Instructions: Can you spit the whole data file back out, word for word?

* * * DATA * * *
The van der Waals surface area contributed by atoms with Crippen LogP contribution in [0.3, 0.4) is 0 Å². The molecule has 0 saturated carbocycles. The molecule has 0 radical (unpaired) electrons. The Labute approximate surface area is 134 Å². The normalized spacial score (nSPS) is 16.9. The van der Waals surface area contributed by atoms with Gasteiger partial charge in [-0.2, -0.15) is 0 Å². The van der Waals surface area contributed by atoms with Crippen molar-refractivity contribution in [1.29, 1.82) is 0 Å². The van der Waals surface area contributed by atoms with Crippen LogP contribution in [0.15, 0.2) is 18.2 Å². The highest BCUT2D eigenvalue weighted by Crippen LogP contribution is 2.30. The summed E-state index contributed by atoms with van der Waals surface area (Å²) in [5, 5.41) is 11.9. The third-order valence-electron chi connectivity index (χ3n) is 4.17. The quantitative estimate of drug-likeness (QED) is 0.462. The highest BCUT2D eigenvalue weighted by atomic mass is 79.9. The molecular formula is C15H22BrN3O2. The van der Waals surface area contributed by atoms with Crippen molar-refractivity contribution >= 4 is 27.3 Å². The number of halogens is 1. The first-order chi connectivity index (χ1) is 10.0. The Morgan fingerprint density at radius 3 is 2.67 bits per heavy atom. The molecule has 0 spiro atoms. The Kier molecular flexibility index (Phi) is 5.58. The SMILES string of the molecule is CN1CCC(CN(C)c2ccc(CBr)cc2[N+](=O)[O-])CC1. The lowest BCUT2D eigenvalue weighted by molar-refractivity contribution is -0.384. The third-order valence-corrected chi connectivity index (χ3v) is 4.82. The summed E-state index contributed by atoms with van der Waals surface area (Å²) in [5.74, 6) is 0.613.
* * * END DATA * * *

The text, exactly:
The van der Waals surface area contributed by atoms with Crippen LogP contribution in [0.3, 0.4) is 0 Å². The molecule has 0 saturated carbocycles. The molecule has 0 radical (unpaired) electrons. The Labute approximate surface area is 134 Å². The normalized spacial score (nSPS) is 16.9. The van der Waals surface area contributed by atoms with Gasteiger partial charge in [-0.2, -0.15) is 0 Å². The van der Waals surface area contributed by atoms with Crippen molar-refractivity contribution in [1.29, 1.82) is 0 Å². The van der Waals surface area contributed by atoms with Crippen LogP contribution in [0.15, 0.2) is 18.2 Å². The highest BCUT2D eigenvalue weighted by Crippen LogP contribution is 2.30. The summed E-state index contributed by atoms with van der Waals surface area (Å²) in [5, 5.41) is 11.9. The third-order valence-electron chi connectivity index (χ3n) is 4.17. The quantitative estimate of drug-likeness (QED) is 0.462. The highest BCUT2D eigenvalue weighted by atomic mass is 79.9. The molecular formula is C15H22BrN3O2. The van der Waals surface area contributed by atoms with Crippen molar-refractivity contribution >= 4 is 27.3 Å². The number of halogens is 1. The first-order chi connectivity index (χ1) is 10.0. The Morgan fingerprint density at radius 3 is 2.67 bits per heavy atom. The molecule has 0 spiro atoms. The Kier molecular flexibility index (Phi) is 5.58. The SMILES string of the molecule is CN1CCC(CN(C)c2ccc(CBr)cc2[N+](=O)[O-])CC1. The lowest BCUT2D eigenvalue weighted by molar-refractivity contribution is -0.384. The third-order valence-corrected chi connectivity index (χ3v) is 4.82. The summed E-state index contributed by atoms with van der Waals surface area (Å²) in [5.74, 6) is 0.613.